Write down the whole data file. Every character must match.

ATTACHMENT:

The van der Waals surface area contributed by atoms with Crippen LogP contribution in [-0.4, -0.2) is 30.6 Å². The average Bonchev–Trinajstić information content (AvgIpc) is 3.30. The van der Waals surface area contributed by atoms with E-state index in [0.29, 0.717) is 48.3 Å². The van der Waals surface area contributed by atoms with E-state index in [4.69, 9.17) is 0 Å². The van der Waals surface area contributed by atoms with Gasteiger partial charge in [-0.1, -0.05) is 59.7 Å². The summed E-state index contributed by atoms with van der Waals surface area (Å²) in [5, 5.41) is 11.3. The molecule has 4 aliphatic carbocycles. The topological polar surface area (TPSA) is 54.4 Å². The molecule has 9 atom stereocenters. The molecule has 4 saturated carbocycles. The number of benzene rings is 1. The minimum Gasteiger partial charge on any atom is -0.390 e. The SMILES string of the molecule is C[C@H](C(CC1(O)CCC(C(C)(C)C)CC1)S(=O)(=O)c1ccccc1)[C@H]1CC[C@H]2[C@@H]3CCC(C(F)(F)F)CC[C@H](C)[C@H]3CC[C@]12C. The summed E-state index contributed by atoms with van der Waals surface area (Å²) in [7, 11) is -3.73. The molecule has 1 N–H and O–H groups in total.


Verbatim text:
The van der Waals surface area contributed by atoms with Crippen LogP contribution in [-0.4, -0.2) is 30.6 Å². The average Bonchev–Trinajstić information content (AvgIpc) is 3.30. The van der Waals surface area contributed by atoms with E-state index in [0.29, 0.717) is 48.3 Å². The van der Waals surface area contributed by atoms with E-state index in [4.69, 9.17) is 0 Å². The van der Waals surface area contributed by atoms with Gasteiger partial charge in [-0.1, -0.05) is 59.7 Å². The summed E-state index contributed by atoms with van der Waals surface area (Å²) in [5, 5.41) is 11.3. The molecule has 4 aliphatic carbocycles. The topological polar surface area (TPSA) is 54.4 Å². The molecule has 9 atom stereocenters. The molecule has 4 saturated carbocycles. The number of benzene rings is 1. The minimum Gasteiger partial charge on any atom is -0.390 e. The SMILES string of the molecule is C[C@H](C(CC1(O)CCC(C(C)(C)C)CC1)S(=O)(=O)c1ccccc1)[C@H]1CC[C@H]2[C@@H]3CCC(C(F)(F)F)CC[C@H](C)[C@H]3CC[C@]12C. The summed E-state index contributed by atoms with van der Waals surface area (Å²) in [7, 11) is -3.73. The molecule has 1 N–H and O–H groups in total.